Not sure about you - but I love to tidy, clean and organise [even more so if I'm stressed!] and nothing is more attractive in the 'organisation world' than beautifully presented cupboards! My favourites are linen presses & wardrobes! But I find sometimes I do have 'too much stuff' I have a huge penchant for cushion covers - a mix of ones I've made and ones I bought, sheets and duvet sets! I love this linen press where it is colour coordinating, skillfully labeled and presented as you would find it in a boutique.
Having worked in retail [clothing & homewares] through the end of high school & university years you do get a knack for folding 'the right way' and keeping a keen eye on presentation. Visual merchandising can be applied through out your home and is often most successful when you allow for & create space around the object or items, and when there's a sense of unity.
Do you have a few shelves, drawers or cupboards that could do with a 'presenation' tidy up?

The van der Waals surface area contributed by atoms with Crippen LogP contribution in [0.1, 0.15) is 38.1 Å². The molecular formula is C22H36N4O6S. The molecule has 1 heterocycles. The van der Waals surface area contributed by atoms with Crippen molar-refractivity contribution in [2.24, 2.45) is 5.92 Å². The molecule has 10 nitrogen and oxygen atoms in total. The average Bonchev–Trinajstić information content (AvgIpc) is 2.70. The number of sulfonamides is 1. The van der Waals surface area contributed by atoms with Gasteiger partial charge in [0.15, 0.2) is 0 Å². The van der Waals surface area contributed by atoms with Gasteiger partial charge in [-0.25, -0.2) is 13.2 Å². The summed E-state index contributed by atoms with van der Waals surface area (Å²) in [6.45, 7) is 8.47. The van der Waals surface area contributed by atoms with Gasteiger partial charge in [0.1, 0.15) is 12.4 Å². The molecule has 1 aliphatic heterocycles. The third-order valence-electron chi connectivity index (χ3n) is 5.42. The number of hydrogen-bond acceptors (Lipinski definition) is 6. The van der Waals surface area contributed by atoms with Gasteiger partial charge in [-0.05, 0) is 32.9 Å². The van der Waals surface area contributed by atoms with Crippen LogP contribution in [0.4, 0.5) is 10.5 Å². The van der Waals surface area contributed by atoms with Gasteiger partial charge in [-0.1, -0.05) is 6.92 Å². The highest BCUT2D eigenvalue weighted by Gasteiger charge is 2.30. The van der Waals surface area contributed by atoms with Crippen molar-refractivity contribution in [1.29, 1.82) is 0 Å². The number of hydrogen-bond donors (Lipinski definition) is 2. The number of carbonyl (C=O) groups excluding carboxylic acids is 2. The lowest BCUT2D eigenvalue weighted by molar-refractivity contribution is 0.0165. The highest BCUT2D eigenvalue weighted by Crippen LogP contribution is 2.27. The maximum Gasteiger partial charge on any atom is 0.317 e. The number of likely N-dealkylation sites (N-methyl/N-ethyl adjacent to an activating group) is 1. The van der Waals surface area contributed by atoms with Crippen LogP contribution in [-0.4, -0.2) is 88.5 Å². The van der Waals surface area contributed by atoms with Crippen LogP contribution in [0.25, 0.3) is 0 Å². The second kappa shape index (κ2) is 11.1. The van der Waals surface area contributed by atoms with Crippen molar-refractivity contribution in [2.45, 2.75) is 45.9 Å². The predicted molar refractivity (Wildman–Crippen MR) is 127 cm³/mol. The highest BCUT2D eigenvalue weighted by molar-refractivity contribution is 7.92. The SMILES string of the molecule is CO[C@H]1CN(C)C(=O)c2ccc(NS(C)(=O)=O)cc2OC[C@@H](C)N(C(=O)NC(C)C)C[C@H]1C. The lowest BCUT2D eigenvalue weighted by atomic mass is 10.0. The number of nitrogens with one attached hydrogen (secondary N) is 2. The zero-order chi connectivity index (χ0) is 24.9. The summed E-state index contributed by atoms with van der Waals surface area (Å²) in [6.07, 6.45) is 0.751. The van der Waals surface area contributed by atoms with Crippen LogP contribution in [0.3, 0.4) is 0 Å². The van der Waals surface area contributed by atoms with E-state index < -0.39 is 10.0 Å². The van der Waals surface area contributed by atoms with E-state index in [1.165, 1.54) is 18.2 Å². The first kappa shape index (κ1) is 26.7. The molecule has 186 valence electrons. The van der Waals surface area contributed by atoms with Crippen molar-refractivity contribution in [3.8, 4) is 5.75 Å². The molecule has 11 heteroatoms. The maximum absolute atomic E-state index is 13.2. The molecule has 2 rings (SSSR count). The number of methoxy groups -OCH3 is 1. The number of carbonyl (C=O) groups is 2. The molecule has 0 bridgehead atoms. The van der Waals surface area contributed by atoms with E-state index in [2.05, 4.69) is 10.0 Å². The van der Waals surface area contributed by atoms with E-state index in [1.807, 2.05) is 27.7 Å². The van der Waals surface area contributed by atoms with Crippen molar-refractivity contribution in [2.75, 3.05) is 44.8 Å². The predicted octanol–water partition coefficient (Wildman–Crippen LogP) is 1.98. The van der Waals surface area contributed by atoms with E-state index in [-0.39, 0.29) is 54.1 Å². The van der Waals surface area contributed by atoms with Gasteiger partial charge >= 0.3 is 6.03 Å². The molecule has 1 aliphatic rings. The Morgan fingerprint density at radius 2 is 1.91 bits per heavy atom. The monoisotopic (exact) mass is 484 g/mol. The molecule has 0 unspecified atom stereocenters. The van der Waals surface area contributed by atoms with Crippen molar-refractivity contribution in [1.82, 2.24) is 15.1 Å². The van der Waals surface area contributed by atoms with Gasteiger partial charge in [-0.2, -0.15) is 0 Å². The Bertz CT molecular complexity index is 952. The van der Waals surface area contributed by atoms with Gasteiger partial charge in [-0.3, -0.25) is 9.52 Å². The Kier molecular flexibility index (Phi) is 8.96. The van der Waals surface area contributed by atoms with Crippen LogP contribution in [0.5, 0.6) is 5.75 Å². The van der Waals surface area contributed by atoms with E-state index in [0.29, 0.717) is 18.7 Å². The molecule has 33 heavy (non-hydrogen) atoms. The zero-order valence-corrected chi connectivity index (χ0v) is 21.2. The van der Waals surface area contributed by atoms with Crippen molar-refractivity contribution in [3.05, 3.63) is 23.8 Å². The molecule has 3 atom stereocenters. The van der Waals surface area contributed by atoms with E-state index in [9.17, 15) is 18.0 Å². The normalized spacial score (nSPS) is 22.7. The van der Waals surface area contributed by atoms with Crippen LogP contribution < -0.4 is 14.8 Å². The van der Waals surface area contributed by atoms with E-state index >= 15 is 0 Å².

Here's a great article I found on this exact subject I though I'd share with you by Stephanie Winston, author of Getting Out From Under: Redefining Your Priorities in an Overwhelming World ($13, Perseus, amazon.com).
If you're as worried about guests seeing your clean laundry as you are the dirty, it's probably time to reorganize your linen closet. It's easy to accumulate a large collection of worn-out and mismatched linens that crowd shelves in towering heaps, so jammed together that when you tug at one towel or reach for that mauve twin sheet, everything comes tumbling down.
But you don't have to resign yourself to balancing a swaying pile of laundry with one arm while stemming an avalanche with the other. Whipping a linen closet into shape is easy and a good way to feel you have at least one thing under control.
Sort and Organize
Sort all your towels and sheets to determine which are worth keeping and which should go to charity, your cleaning-supply closet (as rags), or your kid's toy chest (for making tents and Halloween costumes).
Try to limit yourself to three sets of sheets per bed and as few as three sets of bath sheets or towels, hand towels, and washcloths per person (more if you change towels daily, fewer if the men in your household have never picked up a washcloth). This gives you one set in use, one in the hamper, and one in the closet ready for action. You'll need only one or two sets for guests (one on the bed and one in the hamper or closet).
Resist the temptation to hoard extra sets for emergencies. "Anytime you get a new set, retire an old one," says Stephanie Winston, author of Getting Out From Under: Redefining Your Priorities in an Overwhelming World ($13, Perseus, amazon.com).